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All good things must come to an end

Written by Tina Kyriakides on Wednesday, 05 January 2022. Posted in Commercial law, Legal

The climate of giving and forbearance is ending and the challenges for many SMEs are only just starting.

All good things must come to an end

The climate of giving and forbearance is ending and the challenges for many SMEs are only just starting.

Whilst government support measures may have protected businesses during the pandemic, we are now seeing the end of these measures. Many SMEs who took advantage of government backed loans are now having to face the prospect of being unable to repay them. Is there anything that they can do to save their businesses?

The course that a company takes will depend upon how viable its underlying business is and the attitude of its creditors. If the business is viable, then it might be possible for the company to restructure its debts. This can be done in one of three ways. First, the company might be able to reach a consensual agreement with its creditors or those creditors that are pressing for payment. Secondly, it might be able to do a company voluntary arrangement under the Insolvency Act 1986 if there is a real prospect that the company will be able to trade out of its difficulties and contribute part of its trading income over a fixed period of time (usually five years) towards paying a dividend to its creditors, or if it has assets that can be sold or there is a third party willing to make a capital payment into the arrangement, so that a dividend can be paid, or a combination of both. Company voluntary arrangements, however, are not always possible, for example, because the necessary 75% majority will not be obtained or the consent of a secured creditor to the arrangement is required and the secured creditor is not willing to provide it. In such circumstances, it might still be possible for the company’s debts to be restructured via a restructuring plan under Part 26A of the Companies Act 2006. Whilst such plans need the sanction of the court and the upfront costs are higher than voluntary arrangements, they have the advantage that secured creditors can be bound by the plan and voting takes place by way of separate classes. If, therefore, one or more classes approve the plan, the court may, depending on the circumstances, exercise its powers to approve a plan even though there are one or more classes of dissenting creditors.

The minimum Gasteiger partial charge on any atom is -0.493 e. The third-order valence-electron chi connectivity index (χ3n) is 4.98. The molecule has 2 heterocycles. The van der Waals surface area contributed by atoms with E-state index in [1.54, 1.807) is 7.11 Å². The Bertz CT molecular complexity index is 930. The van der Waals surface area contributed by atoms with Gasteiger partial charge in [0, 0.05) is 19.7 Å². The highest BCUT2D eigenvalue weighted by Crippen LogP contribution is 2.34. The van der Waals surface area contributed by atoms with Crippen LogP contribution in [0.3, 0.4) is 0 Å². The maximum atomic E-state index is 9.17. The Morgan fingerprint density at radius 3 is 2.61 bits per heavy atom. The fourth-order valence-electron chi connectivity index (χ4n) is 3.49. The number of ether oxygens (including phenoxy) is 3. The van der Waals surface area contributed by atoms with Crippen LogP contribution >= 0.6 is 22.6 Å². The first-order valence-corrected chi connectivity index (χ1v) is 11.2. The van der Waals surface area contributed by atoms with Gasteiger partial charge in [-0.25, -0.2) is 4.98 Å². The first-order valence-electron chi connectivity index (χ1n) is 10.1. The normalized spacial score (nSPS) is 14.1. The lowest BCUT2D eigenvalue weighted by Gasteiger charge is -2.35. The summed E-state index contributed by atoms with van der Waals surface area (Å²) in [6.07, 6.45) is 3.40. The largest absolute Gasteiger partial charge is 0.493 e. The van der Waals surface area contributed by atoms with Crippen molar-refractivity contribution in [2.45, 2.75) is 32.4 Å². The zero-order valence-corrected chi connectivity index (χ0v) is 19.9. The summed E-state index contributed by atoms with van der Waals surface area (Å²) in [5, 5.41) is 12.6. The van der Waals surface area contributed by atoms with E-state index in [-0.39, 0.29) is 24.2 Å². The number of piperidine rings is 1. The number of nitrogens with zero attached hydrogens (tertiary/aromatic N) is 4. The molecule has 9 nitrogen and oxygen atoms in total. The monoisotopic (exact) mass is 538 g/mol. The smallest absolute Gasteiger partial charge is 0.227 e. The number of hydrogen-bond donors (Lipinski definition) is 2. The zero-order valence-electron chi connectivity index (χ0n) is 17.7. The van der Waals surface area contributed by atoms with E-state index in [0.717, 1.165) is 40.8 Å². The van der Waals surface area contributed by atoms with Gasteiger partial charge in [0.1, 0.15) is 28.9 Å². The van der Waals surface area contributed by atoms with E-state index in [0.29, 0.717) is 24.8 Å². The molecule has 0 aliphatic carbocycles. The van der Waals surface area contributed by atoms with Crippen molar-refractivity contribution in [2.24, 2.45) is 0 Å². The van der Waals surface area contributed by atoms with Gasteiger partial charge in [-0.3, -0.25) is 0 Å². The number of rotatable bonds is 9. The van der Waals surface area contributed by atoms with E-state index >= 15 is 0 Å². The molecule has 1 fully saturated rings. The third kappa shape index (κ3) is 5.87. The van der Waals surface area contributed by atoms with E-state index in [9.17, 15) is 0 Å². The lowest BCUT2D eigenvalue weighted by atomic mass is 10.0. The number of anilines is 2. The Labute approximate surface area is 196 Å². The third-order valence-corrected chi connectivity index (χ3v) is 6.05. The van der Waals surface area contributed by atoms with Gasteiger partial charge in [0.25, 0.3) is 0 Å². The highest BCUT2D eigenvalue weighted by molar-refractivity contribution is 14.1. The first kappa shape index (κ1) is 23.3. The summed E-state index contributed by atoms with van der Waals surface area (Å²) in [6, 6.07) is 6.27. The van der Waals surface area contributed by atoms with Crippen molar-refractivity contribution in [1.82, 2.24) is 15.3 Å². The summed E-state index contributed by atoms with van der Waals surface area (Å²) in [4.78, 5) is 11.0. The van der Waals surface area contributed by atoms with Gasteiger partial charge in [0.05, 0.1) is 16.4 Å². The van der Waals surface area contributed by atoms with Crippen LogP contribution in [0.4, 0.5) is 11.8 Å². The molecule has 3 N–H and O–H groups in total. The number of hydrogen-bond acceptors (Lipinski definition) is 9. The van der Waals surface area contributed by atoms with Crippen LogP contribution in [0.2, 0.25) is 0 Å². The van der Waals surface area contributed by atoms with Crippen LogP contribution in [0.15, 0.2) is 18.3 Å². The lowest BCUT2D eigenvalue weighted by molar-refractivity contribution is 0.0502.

Administration or liquidation are the next likely steps, in the event that a debt restructuring is not a feasible option. However, a creditor may take this decision out of the company’s hands by itself seeking administration or liquidation. In the case of liquidation, save for debts payable under business leases, this process has now become much easier and, as a result, it is likely that the number of winding-up petitions will increase. 

The new year is, therefore, likely to be a crunch year for some SMEs who, having managed to survive through various government packages, now find themselves exposed to the real world once more.

About the Author

Tina Kyriakides

Tina Kyriakides

Tina Kyriakides is a barrister at Radcliffe Chambers. A leading practitioner, she specialises in company, insolvency, commercial, fraud and banking. She has acted for a wide range of both professional and lay clients, including multinationals, and is often instructed in complex cases.

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